Some may have decided to return to full-time education and abandoned their plans to work. But the data suggests the official unemployment rate is significantly understating the actual situation that teenagers face in the Australian labour market.
Overall, the performance of the teenage labour market leaves a lot to be desired. The decline in full-time employment for teenagers was particularly worrying.
This situation doesn’t rate much priority in the policy debate, which is surprising given that this is our future workforce in an ageing population. Future productivity growth will determine whether the ageing population enjoys a higher standard of living than now or goes backwards.
I continue to recommend that the Australian government immediately announce a major public sector job creation program aimed at employing all the unemployed 15-19 year olds, who are not in full-time education or a credible apprenticeship program.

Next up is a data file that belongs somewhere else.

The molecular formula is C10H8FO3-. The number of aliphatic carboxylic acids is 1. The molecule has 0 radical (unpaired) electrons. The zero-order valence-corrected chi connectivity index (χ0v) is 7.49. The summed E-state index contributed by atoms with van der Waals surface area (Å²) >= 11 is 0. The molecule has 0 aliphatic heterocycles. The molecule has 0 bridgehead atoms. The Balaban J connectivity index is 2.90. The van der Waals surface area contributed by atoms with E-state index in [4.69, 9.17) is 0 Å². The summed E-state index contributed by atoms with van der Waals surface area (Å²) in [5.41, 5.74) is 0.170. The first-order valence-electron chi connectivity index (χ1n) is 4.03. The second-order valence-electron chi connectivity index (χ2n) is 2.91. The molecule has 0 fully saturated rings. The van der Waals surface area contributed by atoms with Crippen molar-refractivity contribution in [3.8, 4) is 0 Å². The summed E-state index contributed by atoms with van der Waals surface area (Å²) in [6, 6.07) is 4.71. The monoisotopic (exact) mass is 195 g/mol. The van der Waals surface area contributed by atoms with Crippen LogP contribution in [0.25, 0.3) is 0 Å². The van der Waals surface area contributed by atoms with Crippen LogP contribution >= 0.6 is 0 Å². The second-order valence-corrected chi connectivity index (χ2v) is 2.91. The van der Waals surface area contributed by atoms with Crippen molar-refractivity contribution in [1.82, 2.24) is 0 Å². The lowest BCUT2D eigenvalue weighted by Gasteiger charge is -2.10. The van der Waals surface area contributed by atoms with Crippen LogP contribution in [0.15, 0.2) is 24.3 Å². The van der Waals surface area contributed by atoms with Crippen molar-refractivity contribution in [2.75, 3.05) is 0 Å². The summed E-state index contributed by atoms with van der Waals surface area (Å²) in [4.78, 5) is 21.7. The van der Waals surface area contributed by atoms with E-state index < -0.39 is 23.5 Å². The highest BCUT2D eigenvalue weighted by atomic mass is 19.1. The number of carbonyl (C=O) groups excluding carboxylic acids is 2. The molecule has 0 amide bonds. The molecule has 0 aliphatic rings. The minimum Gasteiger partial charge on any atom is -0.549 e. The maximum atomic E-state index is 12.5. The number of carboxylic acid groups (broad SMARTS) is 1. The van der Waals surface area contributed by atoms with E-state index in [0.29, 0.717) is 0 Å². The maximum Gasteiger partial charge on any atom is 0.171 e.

My standard monthly warning: we always have to be careful interpreting month to month movements given the way the Labour Force Survey is constructed and implemented.
The December data reveals that the Australian economy is in a weak state with a fairly moderate labour market performance being recorded.
Employment growth was positive this month all of the net change was due part-time, which suggests that the quality of the overall employment mix has deteriorated. In the last six months, 74 per cent of net employment change has been in the part-time labour market.
Full-time employment fell.